– If you are having night sweats and getting too hot at night, take steps to keep cool. (Remember, people tend to sleep better when they are cool). So turn the thermostat down, layer blankets so you can easily adjust them, and wear fabrics that wick heat and moisture away from your body. Be creative with your bedpartner in finding a solution to keep both of you at a comfortable temperature. Several patients have recommended specialty products, including those from Wild Bleu and Opposheets.
– If you are having hormonal problems, see a naturopathic physician who can develop a treatment plan for you to better moderate your hormone levels.
– If your sleep continues to be disturbed, you may have another sleep disorder, or need specialized treatment from a sleep center.

Are you an Owl or Lark?

An ‘Owl’ is someone whose body clock is set to sleep later than average, and a ‘Lark’ is someone whose set to sleep earlier than average. It is your inherent melatonin rhythm and temperature rhythm that determine when you sleep.

Being an Owl or Lark can impact how well you do with different schedules. Generally speaking, Owls do better with later schedules and shift work like graveyard. Larks are the ones you’d want to open the shop in the morning. It’s important to know that alertness fluctuates over the 24 hours in almost the same curve as temperature. As your temperature drops you are less alert and more sleepy.   If you get into bed and try to sleep before your body is ready, you may experience this as insomnia.  About 10% of chronic insomniacs actually are Owls, and if they go to bed later have no problem sleeping.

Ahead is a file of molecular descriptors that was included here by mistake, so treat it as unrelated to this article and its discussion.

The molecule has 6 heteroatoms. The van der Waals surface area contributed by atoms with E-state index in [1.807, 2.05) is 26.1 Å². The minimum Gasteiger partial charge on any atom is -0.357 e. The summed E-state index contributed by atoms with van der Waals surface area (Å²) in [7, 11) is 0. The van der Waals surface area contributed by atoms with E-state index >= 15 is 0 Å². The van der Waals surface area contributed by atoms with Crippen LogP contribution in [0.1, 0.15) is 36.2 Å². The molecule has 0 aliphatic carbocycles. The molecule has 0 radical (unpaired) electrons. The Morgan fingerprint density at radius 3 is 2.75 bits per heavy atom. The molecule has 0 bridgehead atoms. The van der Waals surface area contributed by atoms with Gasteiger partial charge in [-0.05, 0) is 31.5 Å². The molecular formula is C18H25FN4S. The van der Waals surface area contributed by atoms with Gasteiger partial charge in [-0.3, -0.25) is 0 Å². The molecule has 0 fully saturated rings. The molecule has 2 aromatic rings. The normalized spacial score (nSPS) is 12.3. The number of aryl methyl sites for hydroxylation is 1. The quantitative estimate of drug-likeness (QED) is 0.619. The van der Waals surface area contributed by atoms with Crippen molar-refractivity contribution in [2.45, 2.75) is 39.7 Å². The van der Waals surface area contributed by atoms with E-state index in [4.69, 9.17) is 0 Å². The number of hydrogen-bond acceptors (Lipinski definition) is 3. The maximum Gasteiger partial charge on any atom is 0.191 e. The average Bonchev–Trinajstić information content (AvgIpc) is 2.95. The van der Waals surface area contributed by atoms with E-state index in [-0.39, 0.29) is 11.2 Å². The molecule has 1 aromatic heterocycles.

To determine if you are an Owl or Lark you can do the Horne-Ostberg Morningness-Eveningness questionnaire, which was developed in 1976. You can find a modified version of it online at http://web.ukonline.co.uk/bjlogie/test.htm.

This information can help you develop a lifestyle that best suits your circadian rhythm.  If you are not able to shift the time of your commitments, a sleep specialist may be able to help shift your circadian rhythm.

Sleep Tests during the Day?

Sometimes people also need to have their daytime sleep tested. There are two main tests, the Multiple Sleep Latency Test (MSLT) or the Maintenance of Wakefulness Test (MWT). In sleep centers the MSLT used primarily, so that’s the one we will discuss here.

The MSLT is conducted the day following an overnight study, and begins 2 hours after waking. Patients should sleep on their regular schedule the night before, and get dressed for the day. The patient lies down in bed, and allows himself to fall asleep. After 20 minutes the nap test is over. The test is repeated every two hours for a total of 4 or 5 naps. The data from all tests is averaged.

The sleep specialist is measuring how long it takes the patient to fall asleep, and whether the patient had REM sleep. This helps assess how sleepy the person is. It is considered normal to fall asleep in 15 minutes, sleepy if sleep occurs in less than 10 minutes. Narcolepsy is characterized by a sleep onset of less than 8 minutes, with 2 sleep onset REM periods. We’ll talk more about narcolepsy in the next post.